Exploring craft offers the opportunity to look more closely at a brand's DNA and origin…
For luxury furniture brand, Sé, this year has meant certain set-backs, but also an appreciation for better quality, a greater focus on communication and a chance to examine the tradeshow system. It’s also been a worthwhile opportunity for the industry as a whole to address sustainability issues, such as wasteful packaging, says Pavlo Schtakeleff.
HOW’S BUSINESS THIS YEAR? A TOUGH YEAR FOR LUXURY DESIGN.
Business hasn’t been as bad some. After the initial panic I started to look at things rationally and what I could do to get through it. It has been quite full-on for sure. My wife and I had a baby earlier this year and we have a six-year-old too, so life has been exciting and madly busy as it has for so many people. Sé was poised for Milan, which of course couldn’t happen in April and then there were conversations about it happening in June, but I sensed that wasn’t going to happen either, so in March we cancelled all of our production. That was hard. But there’s still a lot happening, we’re launching in China for example and we have lots to talk about, but we have to communicate in a slightly different way.
WHERE HAVE YOU BEEN BASED THIS YEAR?
I’ve been in London the whole time and our showroom was closed in March. We had to furlough the whole team, so I went back to how it used to be for me a long time ago, which was running A-Z of the business myself. At the beginning was okay because it was quiet, but it actually got me into the back office of the business, which I hadn’t done for a long time. I haven’t not travelled for such a long period of time in about 12 years, so for me just the cycling across the bridge to get the showroom everyday made me feel like I was still working. This is a brand I’ve been building with my business partner Marc (Sharifi), for 12 or 13 years now, so I was not going to resign myself to it not working.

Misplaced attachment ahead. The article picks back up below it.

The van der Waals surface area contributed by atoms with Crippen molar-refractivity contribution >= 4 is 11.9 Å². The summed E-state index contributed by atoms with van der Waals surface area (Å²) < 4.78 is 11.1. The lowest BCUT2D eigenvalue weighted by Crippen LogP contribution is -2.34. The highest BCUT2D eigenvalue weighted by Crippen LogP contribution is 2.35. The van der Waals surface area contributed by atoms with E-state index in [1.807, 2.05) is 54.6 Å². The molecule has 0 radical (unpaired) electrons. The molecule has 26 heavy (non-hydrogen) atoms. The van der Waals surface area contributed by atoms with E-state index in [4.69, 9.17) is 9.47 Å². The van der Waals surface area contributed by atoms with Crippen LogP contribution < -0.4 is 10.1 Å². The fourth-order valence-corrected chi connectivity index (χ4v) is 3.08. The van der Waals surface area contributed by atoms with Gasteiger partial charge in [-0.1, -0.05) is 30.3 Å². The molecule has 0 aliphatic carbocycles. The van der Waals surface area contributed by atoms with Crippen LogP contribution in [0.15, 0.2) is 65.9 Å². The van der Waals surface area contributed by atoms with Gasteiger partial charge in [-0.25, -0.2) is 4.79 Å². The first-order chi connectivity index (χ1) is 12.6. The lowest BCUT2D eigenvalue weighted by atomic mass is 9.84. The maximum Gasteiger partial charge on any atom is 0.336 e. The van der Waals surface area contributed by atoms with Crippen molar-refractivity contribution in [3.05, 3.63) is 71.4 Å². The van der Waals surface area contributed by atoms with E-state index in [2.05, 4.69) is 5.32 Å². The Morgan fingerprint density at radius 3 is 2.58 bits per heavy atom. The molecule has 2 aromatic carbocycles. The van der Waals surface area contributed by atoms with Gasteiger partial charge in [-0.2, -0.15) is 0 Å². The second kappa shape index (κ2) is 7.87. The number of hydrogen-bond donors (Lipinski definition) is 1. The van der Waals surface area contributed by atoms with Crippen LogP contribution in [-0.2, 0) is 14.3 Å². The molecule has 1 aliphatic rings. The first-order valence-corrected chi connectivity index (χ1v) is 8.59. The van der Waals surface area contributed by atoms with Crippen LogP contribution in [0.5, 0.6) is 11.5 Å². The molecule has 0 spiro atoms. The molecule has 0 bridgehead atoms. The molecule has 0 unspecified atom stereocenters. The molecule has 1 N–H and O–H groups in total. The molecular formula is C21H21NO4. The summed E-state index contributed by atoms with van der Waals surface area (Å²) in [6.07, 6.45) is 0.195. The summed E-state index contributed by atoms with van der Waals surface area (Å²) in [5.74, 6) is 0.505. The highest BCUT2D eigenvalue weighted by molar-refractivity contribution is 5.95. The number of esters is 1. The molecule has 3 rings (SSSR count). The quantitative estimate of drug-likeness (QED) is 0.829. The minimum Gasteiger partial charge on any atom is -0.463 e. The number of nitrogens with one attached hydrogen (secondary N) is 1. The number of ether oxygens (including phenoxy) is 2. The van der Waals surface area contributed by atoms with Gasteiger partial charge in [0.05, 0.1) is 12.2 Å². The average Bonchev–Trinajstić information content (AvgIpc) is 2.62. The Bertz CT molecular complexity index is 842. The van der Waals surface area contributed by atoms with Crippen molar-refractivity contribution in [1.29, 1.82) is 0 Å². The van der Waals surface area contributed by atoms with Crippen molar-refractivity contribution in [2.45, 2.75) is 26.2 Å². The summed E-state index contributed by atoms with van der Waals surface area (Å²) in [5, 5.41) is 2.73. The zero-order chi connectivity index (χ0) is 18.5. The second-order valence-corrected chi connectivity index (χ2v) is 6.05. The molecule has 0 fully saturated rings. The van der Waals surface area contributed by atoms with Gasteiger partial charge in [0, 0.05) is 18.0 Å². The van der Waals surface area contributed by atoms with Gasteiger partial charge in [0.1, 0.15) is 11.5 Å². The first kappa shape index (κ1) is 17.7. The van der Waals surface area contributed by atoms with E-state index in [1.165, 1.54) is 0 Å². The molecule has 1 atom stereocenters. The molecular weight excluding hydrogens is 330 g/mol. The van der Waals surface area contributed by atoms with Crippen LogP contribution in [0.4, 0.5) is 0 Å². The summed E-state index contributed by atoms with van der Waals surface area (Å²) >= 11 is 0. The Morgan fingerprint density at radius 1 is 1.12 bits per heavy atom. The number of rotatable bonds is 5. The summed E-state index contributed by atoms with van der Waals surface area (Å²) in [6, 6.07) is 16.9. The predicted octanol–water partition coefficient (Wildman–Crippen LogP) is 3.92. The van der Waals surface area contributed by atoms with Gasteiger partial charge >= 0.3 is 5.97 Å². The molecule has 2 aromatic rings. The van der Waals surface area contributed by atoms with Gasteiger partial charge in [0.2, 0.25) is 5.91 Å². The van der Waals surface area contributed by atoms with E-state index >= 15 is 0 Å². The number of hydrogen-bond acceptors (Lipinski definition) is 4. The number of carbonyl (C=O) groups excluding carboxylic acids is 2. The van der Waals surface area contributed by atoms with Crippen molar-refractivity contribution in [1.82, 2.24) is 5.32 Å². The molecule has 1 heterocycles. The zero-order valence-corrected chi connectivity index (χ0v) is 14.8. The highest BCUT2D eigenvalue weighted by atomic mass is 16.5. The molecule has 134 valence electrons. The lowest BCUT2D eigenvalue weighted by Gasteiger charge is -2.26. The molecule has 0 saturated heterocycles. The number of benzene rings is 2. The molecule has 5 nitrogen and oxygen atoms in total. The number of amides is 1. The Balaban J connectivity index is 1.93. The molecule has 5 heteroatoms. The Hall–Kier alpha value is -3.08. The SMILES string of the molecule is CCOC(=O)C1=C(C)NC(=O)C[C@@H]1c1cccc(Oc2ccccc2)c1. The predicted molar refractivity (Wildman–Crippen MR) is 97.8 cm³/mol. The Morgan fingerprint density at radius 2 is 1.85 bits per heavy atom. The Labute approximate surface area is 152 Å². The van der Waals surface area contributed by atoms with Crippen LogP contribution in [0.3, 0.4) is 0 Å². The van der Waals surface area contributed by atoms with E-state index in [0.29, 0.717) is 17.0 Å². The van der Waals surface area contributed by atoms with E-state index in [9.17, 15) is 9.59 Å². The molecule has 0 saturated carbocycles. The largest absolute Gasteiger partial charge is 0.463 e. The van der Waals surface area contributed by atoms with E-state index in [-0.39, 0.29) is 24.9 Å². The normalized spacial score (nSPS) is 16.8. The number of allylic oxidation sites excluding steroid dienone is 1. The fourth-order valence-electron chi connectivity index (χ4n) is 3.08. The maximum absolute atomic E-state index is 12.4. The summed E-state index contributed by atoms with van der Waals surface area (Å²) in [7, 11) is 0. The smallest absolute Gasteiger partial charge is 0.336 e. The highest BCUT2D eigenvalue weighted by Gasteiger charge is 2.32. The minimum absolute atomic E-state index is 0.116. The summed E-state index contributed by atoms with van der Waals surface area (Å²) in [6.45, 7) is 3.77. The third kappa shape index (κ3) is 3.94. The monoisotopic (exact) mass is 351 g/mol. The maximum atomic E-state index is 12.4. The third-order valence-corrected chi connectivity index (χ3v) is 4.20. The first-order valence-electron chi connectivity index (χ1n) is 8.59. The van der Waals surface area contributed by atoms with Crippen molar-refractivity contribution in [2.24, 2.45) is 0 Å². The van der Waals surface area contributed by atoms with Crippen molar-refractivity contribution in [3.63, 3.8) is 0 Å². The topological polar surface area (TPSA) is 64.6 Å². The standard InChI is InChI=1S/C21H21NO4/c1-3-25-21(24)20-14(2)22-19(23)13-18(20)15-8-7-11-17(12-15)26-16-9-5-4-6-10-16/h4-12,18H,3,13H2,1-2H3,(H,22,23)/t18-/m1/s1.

YOUR MAIN OFFICE IS IN HONG KONG AND YOU HAVE ONE IN TAIPEI. ARE YOU ALREADY USED TO WORKING REMOTELY AND USING VIDEO PLATFORMS?
Yes, we started a while ago. Last year Hong Kong had some hurdles, so we had weeks when we couldn’t go to the office and because we’ve always been using laptops we’ve been used to working from home. Every morning people would just get online and start our daily meetings. And then this pandemic instead of being in the office, people are home and I’m in Japan and it has all felt quite natural. We’re also setting up a Milan office too.
BY EARLY MARCH EVERYTHING WAS LOOKING PRETTY SHAKY. WHAT HAD YOU BRACED YOURSELF FOR?
I think at the beginning it was more of a question of ‘what’s going on?’ and then it became more about ‘what are we and where do we sit in the market and what is our business?’ Knowing what we are and looking at it historically, I started to reassure myself. We are at the high end of the market, we sell a luxury product, but luxury brands have gone through worse events in history and have survived. We may have to slow down a bit, we may have to re-adjust, but we will get through this. And then customers and agents and designers were on the phone again and realised I was not the only one feeling like this, a lot of others are in the same boat.
DID YOU HAVE BIG PLANS FOR THIS YEAR?
Yes and all of it has had to go on the back burner for now. We were due to launch in Shanghai in March – we have a new partner for China – their order was ready to go. Then Milan, we had planned a big installation. Then we were to go from China to Milan and then to LA to launch there. And then, on to Moscow, where we’re in talks with a company who want to open a showroom with Sé at the heart of it. It has been very frustrating, but we have to be patient. It’s a moment to focus on how we develop the business in a more efficient way to allow us to get out of this situation, to really streamline.
WHAT ARE THE THINGS YOU NEED TO FOCUS ON?
The communication and education of the brand for those working with our products. Getting that language clearer and out of my head and on to a piece of paper. There’s a whole story of what the brand stands for. That was becoming apparent to us before all of this, so it made us focus even more.
HAS THERE BEEN A SHIFT IN REQUESTS FROM ARCHITECTS AND INTERIOR DESIGNERS FROM COMMERCIAL TO RESIDENTIAL NOW THAT WE’RE ALL HOME?